Release Date: February 1, 2022
BUFFALO, N.Y. - The University at Buffalo School of Nursing will use a nearly $2.3 million federal grant to design a “mindful approach” to reducing burnout and promoting resilience among health care workers in rural and underserved areas.
The grant, funded by the Department of Health and Human Services and awarded by the Health Resources and Services Administration, supports UB’s Health and Public Safety Workforce Resiliency Training Program.
The three-year program will develop a plan using evidence-based and/or evidence-informed strategies. These strategies are designed to reduce and address burnout, suicide and other mental health conditions, while also promoting resilience among health care students, residents, professionals, paraprofessionals, trainees and employers of such individuals in rural and medically underserved areas.
The program is especially crucial due to the strain and extra demands on health care professionals, according to university and government administrators instrumental in securing the grant.
“Addressing the mental health of our health care workforce is something we take quite seriously,” says Yu-Ping Chang, senior associate dean in the School of Nursing and principal investigator on the grant.
“Even prior to COVID, nurses, physicians and other health care professionals were experiencing a high level of stress and fatigue,” Chang explains. “The pandemic has only added to this problem. Caring for oneself while in the midst of caring for others is a demanding challenge, requiring specific attention and dedicated time to practice, which we will address through this very important project.”
Rep. Brian Higgins, whose office announced the grant, says the COVID-19 pandemic has put a considerable amount of pressure on New York State’s health care system, “especially on workers who have been on the front lines of the pandemic since Day One.”
“This grant provides critical funding for training to better address burnout and mental health, while promoting resiliency among health care professionals working in underserved communities,” Higgins says.
Addressing this concern is of particular importance as New York State became the epicenter for COVID-19 infections early in the global pandemic.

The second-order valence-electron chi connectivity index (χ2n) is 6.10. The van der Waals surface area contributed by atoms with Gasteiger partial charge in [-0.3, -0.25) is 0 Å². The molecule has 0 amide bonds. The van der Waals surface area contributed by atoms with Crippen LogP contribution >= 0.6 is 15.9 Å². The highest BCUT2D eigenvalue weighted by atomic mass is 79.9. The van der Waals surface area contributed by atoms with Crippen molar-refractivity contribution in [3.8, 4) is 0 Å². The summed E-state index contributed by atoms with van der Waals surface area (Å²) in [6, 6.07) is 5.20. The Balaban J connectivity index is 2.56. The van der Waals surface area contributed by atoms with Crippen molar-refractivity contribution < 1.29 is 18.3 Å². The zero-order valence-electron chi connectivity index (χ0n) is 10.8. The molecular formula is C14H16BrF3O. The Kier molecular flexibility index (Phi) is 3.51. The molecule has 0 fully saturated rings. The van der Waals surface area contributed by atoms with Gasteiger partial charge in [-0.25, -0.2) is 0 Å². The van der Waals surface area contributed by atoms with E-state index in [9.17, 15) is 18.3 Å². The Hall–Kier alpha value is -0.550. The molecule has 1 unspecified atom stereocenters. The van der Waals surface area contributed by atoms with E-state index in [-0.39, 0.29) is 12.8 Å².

According to the most recent data, New York has been the hardest hit state in terms of job losses and deaths per capita due to COVID-19, placing an especially high burden on its health care workforce.
Three health care systems in rural and/or medically underserved areas in New York State will participate in the resiliency program, UB Nursing officials note.
This program will provide training that includes immediate short-term resiliency training, including an eight-week Mindfulness-based Stress Reduction Program to meet the immediate needs of health care professionals; a Long-term Resiliency program consisting of core training workshops; and a Train-the-Trainer program to promote long-term sustainability for each partner organization.
The program also features a Steering Committee designed to assist with curriculum development — including monitoring and modifying for each organization’s needs — and a system-level protocol for promoting resilience, and for promoting equity, diversity and effectiveness of the program within each partner organization.
Additionally, the program puts in place a system-level protocol designed for promoting resilience, as well as diversity, equity and effectiveness at each organization.
All trainings will be offered to program participants free of charge. Funding provided by the grant will be used to hire personnel to carry out program activities, as well as cover costs associated with conducting trainings.
Andrea Manyon from the Department of Family Medicine in the Jacobs School of Medicine and Biomedical Sciences, and Christopher Barrick from the School of Nursing are co-investigators on the grant.